A Harston farming couple, who have been plagued by the dumping of dead animals on their property, have been passed around from one government department to another for six months.
Hold tight - we’re checking permissions before loading more content
Following the intervention of the media and State Member for Euroa Annabelle Cleeland, Agriculture Victoria has agreed to conduct an investigation.
Someone has been dumping fox carcases on the beef and grazing property for years, and the farmers have been pushed from one government agency to another since a complaint was lodged in May last year.
The lack of action, resembling an episode of the television satire shows Yes Minister or Utopia, is no laughing matter for Nerida Brown and her husband Alan who have been exasperated by the buck-passing.
The last batch of four stinking carcases was found on their property on Friday, February 2. The bodies have been scalped, indicating the person responsible will claim a fox bounty of $10 each through the Agriculture Victoria program. Tatura has a fox bounty collection point.
Attempts to get an investigation from the police, local government, the EPA, Agriculture Victoria, the Victorian Game Management Authority and the RSPCA had been unsuccessful.
“We first noticed this about 10 years ago, but it has escalated in recent years,” Mrs Brown said.
“Sometimes it’s a single body, sometimes up to five.
“It’s a real biosecurity risk. Foxes are known to carry parasites and diseases. We are left with the job of cleaning them up.”
Because the bodies turn up randomly and in different locations, the carcases can lie exposed for weeks.
Farm dogs are drawn by the scent of the foxes.
Finally, this week, Agriculture Victoria has apologised to Mrs Brown and promised to have someone investigate the complaint.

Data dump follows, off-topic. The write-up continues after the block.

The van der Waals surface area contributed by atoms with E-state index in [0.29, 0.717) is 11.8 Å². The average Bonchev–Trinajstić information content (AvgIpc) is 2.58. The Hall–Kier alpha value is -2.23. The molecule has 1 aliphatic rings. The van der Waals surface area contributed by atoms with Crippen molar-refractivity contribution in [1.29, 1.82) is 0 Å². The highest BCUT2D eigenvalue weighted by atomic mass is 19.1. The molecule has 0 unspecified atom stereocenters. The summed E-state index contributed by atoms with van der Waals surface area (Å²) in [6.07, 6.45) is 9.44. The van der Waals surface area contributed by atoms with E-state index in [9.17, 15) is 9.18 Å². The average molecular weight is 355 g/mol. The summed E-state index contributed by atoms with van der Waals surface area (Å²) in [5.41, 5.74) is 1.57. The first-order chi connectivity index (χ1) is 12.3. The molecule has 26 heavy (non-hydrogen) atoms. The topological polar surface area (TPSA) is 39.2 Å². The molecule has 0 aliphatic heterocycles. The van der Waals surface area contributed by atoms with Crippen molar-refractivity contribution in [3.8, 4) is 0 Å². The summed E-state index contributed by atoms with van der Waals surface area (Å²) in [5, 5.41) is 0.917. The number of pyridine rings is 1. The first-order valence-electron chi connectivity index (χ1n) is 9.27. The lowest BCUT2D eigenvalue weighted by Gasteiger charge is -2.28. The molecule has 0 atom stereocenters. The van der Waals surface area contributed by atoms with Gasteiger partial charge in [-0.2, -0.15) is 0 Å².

Mrs Brown has records of her contact with the departments and has been asked by Agriculture Victoria for the details so they can investigate why the issue was not followed up earlier.
“We’re not against the fox bounty system; we just want this problem to stop,” Mrs Brown said.
“The program records the names of people claiming the bounty, so it shouldn’t be hard to start an investigation.”
Mrs Brown has been contacting government departments since May last year and in desperation has turned to the media to highlight their plight.
Agriculture Victoria says they expect everyone participating in the important Fox Bounty Program to act responsibly when disposing of carcases.
“The dumping of fox carcases is a breach of the bounty terms and conditions,” the department said.
“Hunters should determine how carcases will be disposed of prior to their collection — whether that is the farm or collection site on which it was taken.
“We’ve contacted the landowners and are supporting them to work through a solution.”
In response to questions from Country News, Agriculture Victoria said no breaches of the terms and conditions of the bounty program have been detected at the Tatura collection centre. The department keeps records of participants.
State Member for Euroa Annabelle Cleeland raised questions about the fox bounty program in questions on notice in the Victorian Legislative Assembly on Thursday morning, and also spoke to Victorian Agriculture Minister Ros Spence.
Ms Cleeland said the bounty program was important for pest control, but there were questions around how the program was monitored and managed.
“This case (at Harston) raises some questions about the execution of the program and what occurs in the case of biosecurity and trespass issues,” she said.
“We need to get some straight answers about this case and what occurs with enforcement of the program conditions.
“At the end of the day we need to make sure this is a robust pest control program.”
An EPA spokesperson told Country News: “Where fox carcases that have been taken under the fox bounty program are discarded, contact AgVic to report them.”
The Agriculture Victoria fox bounty website has the following statement:
Enforcements: The Environment Protection Authority Victoria (EPA) is the agency responsible for investigating offences under the Environment Protection Act 1970. EPA Victoria is responsible for enforcing relevant laws where rubbish dumping creates significant pollution or environmental impacts.
Reports of illegal rubbish dumping, including animal carcases, can be made to EPA Victoria on 1300 372 842 or visit EPA.
But Agriculture Victoria recommends anyone with a complaint contact them on 136 186.